nested if-then spaghetti code that will collapse under
    its own weight. You need to use explicit event-driven
    programming to master the fact that event-driven problems
    are inherently harder than procedural problems.

    So the way I look at it is using an event-driven style
    for a procedural problem is harder than using a procedural
    style. (So cut your colleagues a break, and write
    procedural code.) But using a procedural style for
    an event-driven problem is vastly harder -- almost
    impossible -- than using an event-driven style.
    (Trust me on this -- I've bit myself with this more
    times than I care to remember.)

    So use event-driven programming for event-driven problems.

    How to bridge the gap with your procedural colleagues?
    I guess it's an issue of education and gentle persuasion.

    Tell your colleagues (and your boss) "Look, this problem
    is really hard -- it's inherently event-driven and that
    makes it hard. Now this event-driven code that addresses
    the problem is harder to understand than some other code
    that isn't trying to address as hard a problem. But it's
    the problem that's hard, not the code."

    Maybe they buy it, and maybe they don't. But if they're
    set in their procedural ways and try to solve some
    event-driven problem with procedural code, they will
    probably fail, and maybe that will make them more open
    to your way of thinking.


    Good luck.


    K. Frank
     
    K. Frank, Apr 12, 2012
    #16
  17. mathog

    Miles Bader Guest

    Re: Building a "house" that you can live in for decades to come.

    @Jeff-Relf.Me writes:
    > Uncommented, <A hRef="http://Jeff-Relf.Me/X.CPP">my code</A> looks
    > like...


    Hey wait, isn't that a bit over the IOCCC size limit?! :O

    -miles

    p.s. To anybody who didn't bother following the link, do!
    [Tho I'm suspicious that the code was run through some sort of
    obfuscator...]

    --
    Omochiroi!
     
    Miles Bader, Apr 12, 2012
    #17
  18. Re: Methods for understanding complex, real world, C++ code?

    On 4/11/2012 11:23 AM, Noah Roberts wrote:
    > To me, in OO the event driven or observer architecture is completely
    > natural. You have objects that say, "I got something happening over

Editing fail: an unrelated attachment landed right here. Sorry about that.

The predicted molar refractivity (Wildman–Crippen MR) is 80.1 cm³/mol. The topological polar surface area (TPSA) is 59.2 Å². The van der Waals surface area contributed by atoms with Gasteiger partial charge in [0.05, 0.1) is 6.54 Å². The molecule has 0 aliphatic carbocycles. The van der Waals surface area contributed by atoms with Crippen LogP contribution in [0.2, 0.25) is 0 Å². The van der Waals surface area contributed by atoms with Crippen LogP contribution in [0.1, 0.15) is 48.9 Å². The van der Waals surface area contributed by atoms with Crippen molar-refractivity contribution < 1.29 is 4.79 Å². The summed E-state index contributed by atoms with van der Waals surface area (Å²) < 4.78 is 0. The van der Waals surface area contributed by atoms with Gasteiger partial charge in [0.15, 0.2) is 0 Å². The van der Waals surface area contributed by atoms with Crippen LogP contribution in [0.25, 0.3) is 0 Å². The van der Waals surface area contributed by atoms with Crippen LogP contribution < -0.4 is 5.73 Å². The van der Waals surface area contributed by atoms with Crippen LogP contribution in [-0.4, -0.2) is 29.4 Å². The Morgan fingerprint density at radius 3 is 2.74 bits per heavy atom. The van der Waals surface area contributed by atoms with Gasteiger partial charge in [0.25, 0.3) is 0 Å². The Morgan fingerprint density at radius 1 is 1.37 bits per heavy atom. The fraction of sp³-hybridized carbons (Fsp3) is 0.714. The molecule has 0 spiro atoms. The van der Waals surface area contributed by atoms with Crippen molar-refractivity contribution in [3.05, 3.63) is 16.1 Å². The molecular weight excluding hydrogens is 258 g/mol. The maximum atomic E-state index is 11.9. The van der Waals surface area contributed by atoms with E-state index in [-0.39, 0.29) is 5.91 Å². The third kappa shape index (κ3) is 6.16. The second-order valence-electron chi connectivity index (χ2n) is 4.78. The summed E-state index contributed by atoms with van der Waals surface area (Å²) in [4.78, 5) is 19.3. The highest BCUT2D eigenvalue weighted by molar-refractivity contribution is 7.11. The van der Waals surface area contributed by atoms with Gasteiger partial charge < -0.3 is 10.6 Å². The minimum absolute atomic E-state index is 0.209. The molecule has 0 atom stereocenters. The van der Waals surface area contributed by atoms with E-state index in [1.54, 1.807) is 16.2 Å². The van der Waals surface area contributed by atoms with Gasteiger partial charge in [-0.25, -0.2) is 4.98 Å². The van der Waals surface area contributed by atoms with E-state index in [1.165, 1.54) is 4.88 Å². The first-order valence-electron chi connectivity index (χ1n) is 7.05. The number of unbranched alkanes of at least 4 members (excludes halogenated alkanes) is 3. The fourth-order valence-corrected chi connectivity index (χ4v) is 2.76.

> here!!" and you have other objects saying, "I hear you!" You map out
    > what's going to happen by looking at the connections. If ordering is
    > important you may have to learn the specific nature of a given event
    > system to figure out what, exactly will happen and when...but
    > generally you just look to see that things will happen and in what
    > order isn't as important (in fact usually you only have one listener
    > attached to any single source).


    > What can be done to bridge the gap so that "procedural" programmers
    > can keep up?


    I am very much for OO design and have been brought up under the strict
    discipline of this newgroup :) However, I have seen good things used in
    bad ways. Your description of the use of event being "natural" reminds
    me of a library I just got done debugging.

    Every single class in the library contained a custom wrapper for
    boost::bind, boost::asio, boost::thread, to make a "callback queue"

    No class called methods on another, they were all posting callbacks to
    this queue and then handling them. It made it a son of a bitch to debug.

    when I cleaned it up, it ran much faster and was much more
    maintanable...IMO anyway.


    Events make sense sometimes, but not all the time. Do not be one of
    those guys that uses some pattern in every situation, even when it's not
    warranted.
     
    Christopher Pisz, Apr 12, 2012
    #18
  19. mathog

    mathog Guest

    Re: Methods for understanding complex, real world, C++ code?

    Jorgen Grahn wrote:

    > Talk to them and work together with them. If it's straightforward to
    > you and they aren't stupid, they can ask the right questions and